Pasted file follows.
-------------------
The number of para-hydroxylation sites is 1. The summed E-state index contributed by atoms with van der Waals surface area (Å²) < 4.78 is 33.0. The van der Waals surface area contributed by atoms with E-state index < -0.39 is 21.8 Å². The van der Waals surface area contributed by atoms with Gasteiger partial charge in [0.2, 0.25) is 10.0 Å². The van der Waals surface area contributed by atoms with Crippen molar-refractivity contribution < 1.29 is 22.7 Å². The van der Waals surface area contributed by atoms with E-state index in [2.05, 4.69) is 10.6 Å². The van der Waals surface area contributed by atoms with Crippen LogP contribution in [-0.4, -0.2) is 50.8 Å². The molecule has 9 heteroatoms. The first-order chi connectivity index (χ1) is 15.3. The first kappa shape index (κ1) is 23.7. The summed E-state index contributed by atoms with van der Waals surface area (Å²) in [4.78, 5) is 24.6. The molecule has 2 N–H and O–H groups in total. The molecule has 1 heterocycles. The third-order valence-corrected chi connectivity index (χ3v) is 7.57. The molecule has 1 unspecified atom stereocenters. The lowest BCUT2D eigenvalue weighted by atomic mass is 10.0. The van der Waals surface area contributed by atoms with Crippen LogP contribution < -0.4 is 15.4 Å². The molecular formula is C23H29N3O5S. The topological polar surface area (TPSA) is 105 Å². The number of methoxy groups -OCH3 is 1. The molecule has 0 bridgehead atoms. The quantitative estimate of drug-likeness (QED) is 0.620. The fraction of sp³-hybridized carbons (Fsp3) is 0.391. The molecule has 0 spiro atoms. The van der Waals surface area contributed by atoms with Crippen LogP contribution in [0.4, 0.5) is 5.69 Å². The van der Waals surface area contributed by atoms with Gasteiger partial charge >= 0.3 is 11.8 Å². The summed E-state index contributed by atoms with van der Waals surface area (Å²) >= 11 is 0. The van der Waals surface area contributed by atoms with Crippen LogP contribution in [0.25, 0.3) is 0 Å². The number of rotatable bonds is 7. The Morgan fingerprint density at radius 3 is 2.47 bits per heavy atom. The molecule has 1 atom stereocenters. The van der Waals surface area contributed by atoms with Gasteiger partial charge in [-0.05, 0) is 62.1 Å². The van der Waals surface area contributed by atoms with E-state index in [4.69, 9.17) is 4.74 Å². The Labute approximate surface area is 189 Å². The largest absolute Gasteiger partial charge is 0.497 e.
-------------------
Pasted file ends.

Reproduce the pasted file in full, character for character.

The number of para-hydroxylation sites is 1. The summed E-state index contributed by atoms with van der Waals surface area (Å²) < 4.78 is 33.0. The van der Waals surface area contributed by atoms with E-state index < -0.39 is 21.8 Å². The van der Waals surface area contributed by atoms with Gasteiger partial charge in [0.2, 0.25) is 10.0 Å². The van der Waals surface area contributed by atoms with Crippen molar-refractivity contribution < 1.29 is 22.7 Å². The van der Waals surface area contributed by atoms with E-state index in [2.05, 4.69) is 10.6 Å². The van der Waals surface area contributed by atoms with Crippen LogP contribution in [-0.4, -0.2) is 50.8 Å². The molecule has 9 heteroatoms. The first-order chi connectivity index (χ1) is 15.3. The first kappa shape index (κ1) is 23.7. The summed E-state index contributed by atoms with van der Waals surface area (Å²) in [4.78, 5) is 24.6. The molecule has 2 N–H and O–H groups in total. The molecule has 1 heterocycles. The third-order valence-corrected chi connectivity index (χ3v) is 7.57. The molecule has 1 unspecified atom stereocenters. The lowest BCUT2D eigenvalue weighted by atomic mass is 10.0. The van der Waals surface area contributed by atoms with Crippen LogP contribution < -0.4 is 15.4 Å². The molecular formula is C23H29N3O5S. The topological polar surface area (TPSA) is 105 Å². The number of methoxy groups -OCH3 is 1. The molecule has 0 bridgehead atoms. The quantitative estimate of drug-likeness (QED) is 0.620. The fraction of sp³-hybridized carbons (Fsp3) is 0.391. The molecule has 0 spiro atoms. The van der Waals surface area contributed by atoms with Crippen LogP contribution in [0.4, 0.5) is 5.69 Å². The van der Waals surface area contributed by atoms with Gasteiger partial charge >= 0.3 is 11.8 Å². The summed E-state index contributed by atoms with van der Waals surface area (Å²) >= 11 is 0. The van der Waals surface area contributed by atoms with Crippen LogP contribution in [0.25, 0.3) is 0 Å². The number of rotatable bonds is 7. The Morgan fingerprint density at radius 3 is 2.47 bits per heavy atom. The molecule has 1 atom stereocenters. The van der Waals surface area contributed by atoms with Gasteiger partial charge in [-0.05, 0) is 62.1 Å². The van der Waals surface area contributed by atoms with E-state index in [4.69, 9.17) is 4.74 Å². The Labute approximate surface area is 189 Å². The largest absolute Gasteiger partial charge is 0.497 e.